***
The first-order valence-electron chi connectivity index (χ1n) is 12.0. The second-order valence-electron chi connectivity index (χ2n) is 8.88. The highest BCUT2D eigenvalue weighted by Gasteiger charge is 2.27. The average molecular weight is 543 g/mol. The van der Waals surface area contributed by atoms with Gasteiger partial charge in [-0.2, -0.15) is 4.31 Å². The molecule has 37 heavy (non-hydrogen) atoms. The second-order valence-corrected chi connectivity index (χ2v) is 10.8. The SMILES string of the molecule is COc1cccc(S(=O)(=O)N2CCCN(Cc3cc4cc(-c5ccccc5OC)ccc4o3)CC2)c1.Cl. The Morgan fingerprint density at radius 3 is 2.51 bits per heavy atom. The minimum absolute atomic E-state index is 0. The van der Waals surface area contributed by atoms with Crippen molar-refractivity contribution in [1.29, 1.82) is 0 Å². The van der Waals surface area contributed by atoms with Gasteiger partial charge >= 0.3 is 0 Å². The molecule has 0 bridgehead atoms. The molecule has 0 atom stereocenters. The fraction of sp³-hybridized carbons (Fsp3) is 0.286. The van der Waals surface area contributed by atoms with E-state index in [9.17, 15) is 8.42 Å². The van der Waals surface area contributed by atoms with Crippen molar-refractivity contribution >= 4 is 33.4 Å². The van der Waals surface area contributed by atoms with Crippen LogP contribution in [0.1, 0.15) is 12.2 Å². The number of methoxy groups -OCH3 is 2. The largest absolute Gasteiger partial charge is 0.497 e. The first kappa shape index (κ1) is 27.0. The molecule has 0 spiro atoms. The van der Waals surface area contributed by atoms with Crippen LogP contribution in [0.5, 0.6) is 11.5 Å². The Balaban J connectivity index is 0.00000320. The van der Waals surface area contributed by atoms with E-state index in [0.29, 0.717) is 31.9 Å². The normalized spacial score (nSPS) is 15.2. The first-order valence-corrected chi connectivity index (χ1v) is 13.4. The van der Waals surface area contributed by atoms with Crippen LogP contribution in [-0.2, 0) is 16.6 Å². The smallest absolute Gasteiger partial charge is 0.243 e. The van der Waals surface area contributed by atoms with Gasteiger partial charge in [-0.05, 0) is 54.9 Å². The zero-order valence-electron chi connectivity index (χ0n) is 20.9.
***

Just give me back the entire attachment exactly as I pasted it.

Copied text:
The first-order valence-electron chi connectivity index (χ1n) is 12.0. The second-order valence-electron chi connectivity index (χ2n) is 8.88. The highest BCUT2D eigenvalue weighted by Gasteiger charge is 2.27. The average molecular weight is 543 g/mol. The van der Waals surface area contributed by atoms with Gasteiger partial charge in [-0.2, -0.15) is 4.31 Å². The molecule has 37 heavy (non-hydrogen) atoms. The second-order valence-corrected chi connectivity index (χ2v) is 10.8. The SMILES string of the molecule is COc1cccc(S(=O)(=O)N2CCCN(Cc3cc4cc(-c5ccccc5OC)ccc4o3)CC2)c1.Cl. The Morgan fingerprint density at radius 3 is 2.51 bits per heavy atom. The minimum absolute atomic E-state index is 0. The van der Waals surface area contributed by atoms with Crippen molar-refractivity contribution in [1.29, 1.82) is 0 Å². The van der Waals surface area contributed by atoms with Gasteiger partial charge >= 0.3 is 0 Å². The molecule has 0 bridgehead atoms. The molecule has 0 atom stereocenters. The fraction of sp³-hybridized carbons (Fsp3) is 0.286. The van der Waals surface area contributed by atoms with E-state index in [9.17, 15) is 8.42 Å². The van der Waals surface area contributed by atoms with Crippen molar-refractivity contribution >= 4 is 33.4 Å². The van der Waals surface area contributed by atoms with Crippen LogP contribution in [0.1, 0.15) is 12.2 Å². The number of methoxy groups -OCH3 is 2. The largest absolute Gasteiger partial charge is 0.497 e. The first kappa shape index (κ1) is 27.0. The molecule has 0 spiro atoms. The van der Waals surface area contributed by atoms with Crippen LogP contribution in [0.5, 0.6) is 11.5 Å². The Balaban J connectivity index is 0.00000320. The van der Waals surface area contributed by atoms with E-state index in [0.29, 0.717) is 31.9 Å². The normalized spacial score (nSPS) is 15.2. The first-order valence-corrected chi connectivity index (χ1v) is 13.4. The van der Waals surface area contributed by atoms with Crippen LogP contribution in [-0.2, 0) is 16.6 Å². The smallest absolute Gasteiger partial charge is 0.243 e. The van der Waals surface area contributed by atoms with Gasteiger partial charge in [-0.05, 0) is 54.9 Å². The zero-order valence-electron chi connectivity index (χ0n) is 20.9.